Police Scotland has defended a decision not to prosecute a Fife sex offender when one of his victims first spoke out about being abused.
A victim of former detective constable Iain Reid, 66, told a school nurse about his conduct in 1997.
However, despite police and social work being called in, no charges were brought against Reid at the time.
The woman, who is now 30, again reported the childhood abuse she had suffered when she was 20 but again no action was taken. The reason given was a lack of other witnesses to corroborate the crimes.
Reid was jailed for four years and four months after a recent trial at Falkirk Sheriff Court.
Detective Superintendent Pauline McCallum said: “Previous complaints against Iain Reid were investigated by then Fife Constabulary however, there was insufficient evidence at that time for criminal proceeding to take place.
“When further evidence came to light in 2014 this was robustly investigated by Police Scotland, leading to the successful prosecution of Reid.”
A jury found Reid guilty of lewd and libidinous conduct, with one of the charges aggravated by abduction, between 1980 and 1997.
His three victims, who he targeted while he was living in a police house in Buckhaven and later at his own home in Leven, were aged six to 12 at the time.
A sheriff praised the women’s “character and fortitude” after they gave evidence about Reid’s abuse.
DS McCallum added: “The investigation of child abuse, whenever or wherever it has taken place, continues to be a top priority for Police Scotland.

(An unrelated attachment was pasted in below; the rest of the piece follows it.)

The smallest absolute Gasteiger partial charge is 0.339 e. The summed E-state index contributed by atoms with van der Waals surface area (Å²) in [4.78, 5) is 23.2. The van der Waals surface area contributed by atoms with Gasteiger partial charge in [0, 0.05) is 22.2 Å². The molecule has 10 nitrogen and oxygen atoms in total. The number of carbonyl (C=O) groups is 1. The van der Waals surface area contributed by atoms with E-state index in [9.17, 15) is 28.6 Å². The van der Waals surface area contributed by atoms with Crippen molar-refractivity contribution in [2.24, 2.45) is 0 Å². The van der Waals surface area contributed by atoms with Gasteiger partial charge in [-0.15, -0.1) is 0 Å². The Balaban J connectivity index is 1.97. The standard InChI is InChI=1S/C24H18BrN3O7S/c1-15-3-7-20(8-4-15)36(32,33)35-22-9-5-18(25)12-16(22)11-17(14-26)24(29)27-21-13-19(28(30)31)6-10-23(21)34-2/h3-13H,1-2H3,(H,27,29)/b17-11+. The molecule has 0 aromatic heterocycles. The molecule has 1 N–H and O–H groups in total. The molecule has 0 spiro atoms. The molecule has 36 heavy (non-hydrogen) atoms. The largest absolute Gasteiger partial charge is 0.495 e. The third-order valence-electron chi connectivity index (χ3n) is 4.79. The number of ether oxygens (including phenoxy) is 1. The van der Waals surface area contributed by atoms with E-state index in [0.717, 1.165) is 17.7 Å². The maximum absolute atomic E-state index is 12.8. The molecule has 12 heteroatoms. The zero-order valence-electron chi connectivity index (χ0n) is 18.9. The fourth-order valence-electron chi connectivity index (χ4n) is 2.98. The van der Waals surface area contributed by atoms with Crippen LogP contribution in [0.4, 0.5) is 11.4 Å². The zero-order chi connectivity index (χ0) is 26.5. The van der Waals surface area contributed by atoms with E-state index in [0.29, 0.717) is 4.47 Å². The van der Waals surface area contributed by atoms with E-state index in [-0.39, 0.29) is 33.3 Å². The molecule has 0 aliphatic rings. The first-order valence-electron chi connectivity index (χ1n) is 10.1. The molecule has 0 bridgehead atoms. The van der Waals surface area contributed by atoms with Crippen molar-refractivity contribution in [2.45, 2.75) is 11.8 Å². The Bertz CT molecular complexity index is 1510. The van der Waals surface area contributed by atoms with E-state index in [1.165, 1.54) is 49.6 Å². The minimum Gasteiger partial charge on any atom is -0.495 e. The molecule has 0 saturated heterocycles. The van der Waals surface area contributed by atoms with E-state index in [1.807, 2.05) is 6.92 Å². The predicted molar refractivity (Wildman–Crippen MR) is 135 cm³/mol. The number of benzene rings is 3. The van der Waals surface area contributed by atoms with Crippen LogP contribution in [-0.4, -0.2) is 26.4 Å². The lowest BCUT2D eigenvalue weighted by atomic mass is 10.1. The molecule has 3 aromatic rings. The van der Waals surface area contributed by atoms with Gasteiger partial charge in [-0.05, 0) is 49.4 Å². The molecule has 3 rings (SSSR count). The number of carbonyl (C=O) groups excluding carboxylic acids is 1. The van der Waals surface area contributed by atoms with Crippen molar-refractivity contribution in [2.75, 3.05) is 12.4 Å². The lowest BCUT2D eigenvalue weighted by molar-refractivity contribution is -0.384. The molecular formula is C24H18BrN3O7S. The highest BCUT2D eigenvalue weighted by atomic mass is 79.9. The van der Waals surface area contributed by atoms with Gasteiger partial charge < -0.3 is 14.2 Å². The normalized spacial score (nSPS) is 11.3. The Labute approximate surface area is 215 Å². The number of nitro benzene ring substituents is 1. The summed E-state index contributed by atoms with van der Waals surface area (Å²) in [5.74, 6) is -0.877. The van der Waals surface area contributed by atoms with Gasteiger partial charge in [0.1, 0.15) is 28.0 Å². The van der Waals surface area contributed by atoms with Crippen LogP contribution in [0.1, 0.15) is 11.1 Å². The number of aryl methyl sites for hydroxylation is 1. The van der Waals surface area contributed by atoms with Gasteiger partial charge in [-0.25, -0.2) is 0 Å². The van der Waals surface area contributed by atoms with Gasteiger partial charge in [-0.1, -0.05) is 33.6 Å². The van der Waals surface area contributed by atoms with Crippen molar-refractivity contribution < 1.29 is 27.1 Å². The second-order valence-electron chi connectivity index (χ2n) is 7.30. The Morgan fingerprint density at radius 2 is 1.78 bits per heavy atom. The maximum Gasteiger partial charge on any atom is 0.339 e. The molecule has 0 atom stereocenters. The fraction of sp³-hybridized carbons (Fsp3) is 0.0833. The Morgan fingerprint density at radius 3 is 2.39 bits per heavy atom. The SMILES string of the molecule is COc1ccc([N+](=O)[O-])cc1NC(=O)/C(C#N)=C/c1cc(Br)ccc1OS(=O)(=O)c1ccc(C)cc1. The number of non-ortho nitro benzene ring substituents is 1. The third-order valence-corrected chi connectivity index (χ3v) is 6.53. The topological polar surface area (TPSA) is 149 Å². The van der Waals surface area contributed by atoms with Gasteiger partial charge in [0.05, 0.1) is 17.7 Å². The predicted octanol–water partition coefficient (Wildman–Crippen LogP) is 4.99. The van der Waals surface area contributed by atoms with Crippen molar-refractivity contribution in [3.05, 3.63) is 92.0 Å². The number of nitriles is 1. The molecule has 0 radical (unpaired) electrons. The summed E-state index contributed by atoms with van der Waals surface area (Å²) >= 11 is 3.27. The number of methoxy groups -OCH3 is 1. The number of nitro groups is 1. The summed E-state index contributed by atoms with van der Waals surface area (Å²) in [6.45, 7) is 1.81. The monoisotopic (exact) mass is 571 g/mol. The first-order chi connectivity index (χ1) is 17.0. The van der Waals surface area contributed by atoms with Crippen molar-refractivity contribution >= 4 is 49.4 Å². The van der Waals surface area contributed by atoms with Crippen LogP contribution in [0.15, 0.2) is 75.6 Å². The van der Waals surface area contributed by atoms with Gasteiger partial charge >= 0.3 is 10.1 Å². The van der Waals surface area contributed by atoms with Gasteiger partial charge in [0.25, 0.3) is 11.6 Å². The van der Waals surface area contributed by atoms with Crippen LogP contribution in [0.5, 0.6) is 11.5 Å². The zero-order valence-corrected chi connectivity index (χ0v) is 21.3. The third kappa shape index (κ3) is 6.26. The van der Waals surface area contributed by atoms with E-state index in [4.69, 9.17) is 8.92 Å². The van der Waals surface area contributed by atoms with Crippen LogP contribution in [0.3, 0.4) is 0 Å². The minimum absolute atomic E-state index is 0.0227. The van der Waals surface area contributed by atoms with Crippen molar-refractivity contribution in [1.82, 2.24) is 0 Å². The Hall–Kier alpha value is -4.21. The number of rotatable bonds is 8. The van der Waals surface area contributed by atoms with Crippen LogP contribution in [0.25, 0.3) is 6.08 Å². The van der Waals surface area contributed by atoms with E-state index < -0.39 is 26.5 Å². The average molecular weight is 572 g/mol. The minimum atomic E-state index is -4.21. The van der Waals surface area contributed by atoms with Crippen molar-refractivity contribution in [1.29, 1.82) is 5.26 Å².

“This has been highlighted by the launch of the National Child Abuse Investigation Unit earlier this year.
“We would urge any victim of a sexual crime to contact police.
“All reports are thoroughly investigated by dedicated officers, who provide specialist support to victims and target offenders to bring them to justice.”
Scottish Liberal Democrat leader Willie Rennie said it was “disturbing” that Reid’s victims were ignored for almost two decades.
He said: “I would like to think that if they came forward today they would be heard and action taken. But we need to know that the police and the authorities have new procedures in place.”
Labour MSP Claire Baker said: “The length of time it took to pursue this case is unacceptable for victims.
“The issue is not one of ‘corroboration’. Given that eventually the police accessed additional witnesses, this case demonstrates the need for exhaustive enquiry in the beginning if justice is to be delivered for victims of sexual abuse.”
A Scottish Government spokesperson said: “The safety and wellbeing of all children and young people is a key priority for the Government and an issue we take extremely seriously.”